It's been foreseeable and now it's official: SGI abandons IRIX as well as their MIPS-based workstation and server business at the end of this year.
First presented in 1988, IRIX-based systems like the Indigo, the Onyx, the Origin 2000 series or later day workstations like the O2 and the Octane made Silicon Graphics Inc. famous. If you talked about high-end computer graphics, especially in the movie special effects business, you talked about Silicon Graphics.
When I worked at the Karlsruhe Research Centre for my industrial placement and later for my diploma thesis, I did software development on SGI workstations and always dreamed about owning one myself. I eventually bought an Octane2 off eBay, but since I won't have the space (and time) to use it in our new flat in Freiburg, I reluctantly sold it a few days ago.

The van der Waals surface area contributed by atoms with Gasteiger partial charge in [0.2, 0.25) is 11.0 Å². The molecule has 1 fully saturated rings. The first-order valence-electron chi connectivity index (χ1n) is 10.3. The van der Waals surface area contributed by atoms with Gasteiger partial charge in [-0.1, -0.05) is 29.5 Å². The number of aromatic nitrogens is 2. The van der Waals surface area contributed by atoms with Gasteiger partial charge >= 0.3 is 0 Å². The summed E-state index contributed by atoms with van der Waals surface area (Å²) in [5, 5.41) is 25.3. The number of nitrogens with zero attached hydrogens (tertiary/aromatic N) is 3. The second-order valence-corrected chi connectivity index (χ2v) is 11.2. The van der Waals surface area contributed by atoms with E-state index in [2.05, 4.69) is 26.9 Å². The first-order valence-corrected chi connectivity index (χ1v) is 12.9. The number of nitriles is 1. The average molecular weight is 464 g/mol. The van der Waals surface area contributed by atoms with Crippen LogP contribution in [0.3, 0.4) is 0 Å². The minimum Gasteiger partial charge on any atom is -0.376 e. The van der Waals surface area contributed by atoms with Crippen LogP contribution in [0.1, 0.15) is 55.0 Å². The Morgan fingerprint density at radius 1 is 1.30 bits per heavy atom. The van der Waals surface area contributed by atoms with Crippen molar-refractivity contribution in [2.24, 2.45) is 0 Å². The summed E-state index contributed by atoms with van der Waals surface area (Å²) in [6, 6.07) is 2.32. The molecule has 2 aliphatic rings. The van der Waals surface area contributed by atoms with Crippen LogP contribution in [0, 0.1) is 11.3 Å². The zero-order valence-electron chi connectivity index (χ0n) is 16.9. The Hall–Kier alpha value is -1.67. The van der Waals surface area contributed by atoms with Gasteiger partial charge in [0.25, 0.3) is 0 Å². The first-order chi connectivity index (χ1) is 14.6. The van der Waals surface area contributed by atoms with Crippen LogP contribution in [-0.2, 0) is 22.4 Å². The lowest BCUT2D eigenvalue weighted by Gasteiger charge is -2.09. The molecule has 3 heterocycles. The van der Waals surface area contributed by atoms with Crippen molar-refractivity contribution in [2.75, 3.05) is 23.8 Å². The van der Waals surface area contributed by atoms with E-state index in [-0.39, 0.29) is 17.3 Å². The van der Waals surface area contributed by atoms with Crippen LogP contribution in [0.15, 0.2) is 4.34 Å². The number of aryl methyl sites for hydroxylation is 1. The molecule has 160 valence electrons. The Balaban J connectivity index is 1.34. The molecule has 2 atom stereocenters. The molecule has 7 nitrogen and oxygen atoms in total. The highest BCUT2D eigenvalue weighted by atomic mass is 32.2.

In the recent years, SGI had a lot of management and financial trouble. They entered the Linux market by building their Itanium-based Altix server series, unfortunately with only mild success, and stopped the development of new systems based on MIPS RISC CPUs.
Although SGI will continue support for the next years, this era is now finally coming to an end.